Abercrombie & Fitch faces French inquiry over 'models'

Abercrombie and Fitch's staffing policy may be discriminatory, it is alleged

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France's official human rights watchdog is investigating the US clothes retailer Abercrombie and Fitch (A&F) over possible discrimination based on job applicants' physical appearance.

The company says it employs models to attract customers, but the watchdog says it suspects that the employees are in fact salespeople.

Bare-chested men at its shops pose for photos beside young female customers.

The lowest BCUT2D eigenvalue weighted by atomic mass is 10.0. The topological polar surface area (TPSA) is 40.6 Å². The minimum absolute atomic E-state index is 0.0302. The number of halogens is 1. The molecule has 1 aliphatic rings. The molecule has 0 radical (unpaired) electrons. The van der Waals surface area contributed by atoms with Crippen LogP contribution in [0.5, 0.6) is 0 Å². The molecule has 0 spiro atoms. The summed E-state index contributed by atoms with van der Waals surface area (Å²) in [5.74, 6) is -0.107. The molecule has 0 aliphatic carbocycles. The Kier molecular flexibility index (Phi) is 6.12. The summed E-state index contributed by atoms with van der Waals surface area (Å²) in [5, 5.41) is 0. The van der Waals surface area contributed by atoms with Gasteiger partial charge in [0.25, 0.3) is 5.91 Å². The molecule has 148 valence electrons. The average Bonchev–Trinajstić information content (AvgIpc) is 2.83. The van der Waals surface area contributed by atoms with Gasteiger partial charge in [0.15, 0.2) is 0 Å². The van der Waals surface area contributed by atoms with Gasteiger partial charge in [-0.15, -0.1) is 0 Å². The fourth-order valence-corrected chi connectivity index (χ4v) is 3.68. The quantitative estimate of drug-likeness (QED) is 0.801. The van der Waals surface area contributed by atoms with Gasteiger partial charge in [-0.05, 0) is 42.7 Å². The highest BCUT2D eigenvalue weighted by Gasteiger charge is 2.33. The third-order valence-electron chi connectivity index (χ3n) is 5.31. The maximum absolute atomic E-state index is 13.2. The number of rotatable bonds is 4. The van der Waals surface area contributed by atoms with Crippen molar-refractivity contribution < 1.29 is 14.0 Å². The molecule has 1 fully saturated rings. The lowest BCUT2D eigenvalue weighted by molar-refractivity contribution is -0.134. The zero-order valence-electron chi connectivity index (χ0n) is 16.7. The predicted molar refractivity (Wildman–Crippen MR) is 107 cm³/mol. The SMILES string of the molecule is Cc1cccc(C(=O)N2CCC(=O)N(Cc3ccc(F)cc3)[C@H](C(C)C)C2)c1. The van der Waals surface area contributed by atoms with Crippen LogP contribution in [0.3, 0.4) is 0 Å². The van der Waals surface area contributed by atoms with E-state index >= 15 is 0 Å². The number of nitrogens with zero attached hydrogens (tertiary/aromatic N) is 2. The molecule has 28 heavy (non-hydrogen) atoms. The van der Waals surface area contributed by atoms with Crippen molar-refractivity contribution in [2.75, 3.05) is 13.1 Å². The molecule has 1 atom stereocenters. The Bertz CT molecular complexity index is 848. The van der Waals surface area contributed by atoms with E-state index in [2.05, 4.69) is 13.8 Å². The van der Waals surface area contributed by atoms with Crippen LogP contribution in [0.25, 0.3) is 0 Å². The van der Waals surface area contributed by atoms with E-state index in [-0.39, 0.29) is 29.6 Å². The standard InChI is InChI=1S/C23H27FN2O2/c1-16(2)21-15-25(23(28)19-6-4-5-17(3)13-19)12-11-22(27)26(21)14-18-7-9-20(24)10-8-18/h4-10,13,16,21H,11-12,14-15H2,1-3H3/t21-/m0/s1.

The regulator says good looks should not be required for sales staff.

The rights watchdog - "defenseur des droits" in French - said the company had lost discrimination lawsuits in the US and Britain in the past.

"Though physical appearance may legitimately be a key and determining professional factor for models, that's not so for sales staff," said the head of the watchdog, Dominique Baudis.

A&F, which is seen as portraying an image of sexiness and glamour, has a flagship store on the Champs-Elysees avenue in central Paris.

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